For a small PCB prototyping business intent on serving some of the best-known and most respected tech brands on the planet, quick transformation is regarding green marketing device — it’s a promise. PCB prototype assembly is by no means a simple activity, and small, time-consuming hang-ups be capable of turning into lost orders and angry customers in an industry where 48-hour turnarounds are the convention.
To become able to reliably produce results on such small amount of time frames, PCB assembly plants need to improve virtually every area of their electronics glue. workflow for speed and consistency. At the heart of this need is an inherent conflict between exploiting the assets and resources you already own or adding additional assets and resources to your environment.
Essentially, what fast-turnaround PCB assemblers want to know is whether or not they should hire additional help and make more use of their machines, or buy newer, better machines that may let them make the most of their current staff.
Imperfectly Optimized PCB Planning Systems
Before jumping into the issue of whether manpower or machine power really generates fast turnarounds, we need to be sure that the PCB planning system itself has already been performing optimally. As William Ho asserts, component placement is the bottleneck of any PCB assembly line.
There are nearly boundless methods PCB component sequencing and feeder arrangements can be greeted. Finding the truly most efficient solution is simply not feasible in a business context — not, at least, with current computational technology, and certainly not within a two-day time schedule.
PCB assemblers on a tight timeline use ancestral algorithms to determine near-optimal planning systems without getting lost on the way to the “perfect” solution. While this is not a problem that can be sorted with modern tools, it’s important to remember that no current PCB assembly process is perfectly efficient. This becomes an increasingly complicating factor for high-volume PCB prototype companies.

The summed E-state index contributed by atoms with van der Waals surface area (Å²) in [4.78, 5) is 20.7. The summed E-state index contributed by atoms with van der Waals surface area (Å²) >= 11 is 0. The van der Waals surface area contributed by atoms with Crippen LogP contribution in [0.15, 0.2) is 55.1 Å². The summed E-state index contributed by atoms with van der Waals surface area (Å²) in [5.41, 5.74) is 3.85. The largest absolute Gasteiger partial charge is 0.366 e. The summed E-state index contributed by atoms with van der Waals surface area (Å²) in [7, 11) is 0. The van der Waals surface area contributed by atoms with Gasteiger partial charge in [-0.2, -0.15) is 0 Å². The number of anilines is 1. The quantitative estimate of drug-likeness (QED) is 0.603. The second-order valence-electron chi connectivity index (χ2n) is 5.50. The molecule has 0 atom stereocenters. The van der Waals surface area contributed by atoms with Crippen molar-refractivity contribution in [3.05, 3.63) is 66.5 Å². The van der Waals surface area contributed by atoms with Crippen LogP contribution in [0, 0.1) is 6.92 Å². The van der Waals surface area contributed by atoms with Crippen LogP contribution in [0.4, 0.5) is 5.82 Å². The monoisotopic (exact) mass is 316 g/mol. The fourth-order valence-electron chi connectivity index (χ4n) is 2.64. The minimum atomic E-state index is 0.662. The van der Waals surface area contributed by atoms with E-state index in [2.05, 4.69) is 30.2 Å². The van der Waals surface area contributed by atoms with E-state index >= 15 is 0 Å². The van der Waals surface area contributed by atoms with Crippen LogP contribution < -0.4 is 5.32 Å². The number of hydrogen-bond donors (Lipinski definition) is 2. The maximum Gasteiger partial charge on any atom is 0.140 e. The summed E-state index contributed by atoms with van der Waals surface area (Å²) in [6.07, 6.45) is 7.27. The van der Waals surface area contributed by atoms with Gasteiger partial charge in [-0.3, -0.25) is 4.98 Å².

Since SMT machines can encounter nearly boundless production possibilities on a single run, and are often tasked with making multiple runs per day, any change time is downtime. A UIC shows in a simple set of charts according to SMT machine revenue generating time, every second counts — an hour of downtime for a line that generates $10 million yearly costs $5000.
While there are always ways to increase the efficiency of a PCB assembly line, there is no way to be the cause of $5000 in unnecessary losses. Considering some SMT machines can take up to four hours to set up for a single run of a prototype PCB, making the most of each workday is by far the better option.
Moreover, installing additional production lines does not affect the productivity of each individual line. Whilst it can take place to improve PCB assembly transformation, adding more lines and workers may cost more than its worth if overall production volume doesn’t as well as increasing. For this reason, keeping workers late or even hiring an extra shift is by far the better option.
Night Changes Can Generate More Value
Exploiting the amount of time that all machine can run is the best way to ensure efficiency on short-turnaround PCB assembly projects. Finding workers willing to include overtime — or hiring an entire night shift — is one of the best ways to ensure that you consistently meet assembly deadlines and minimize downtime.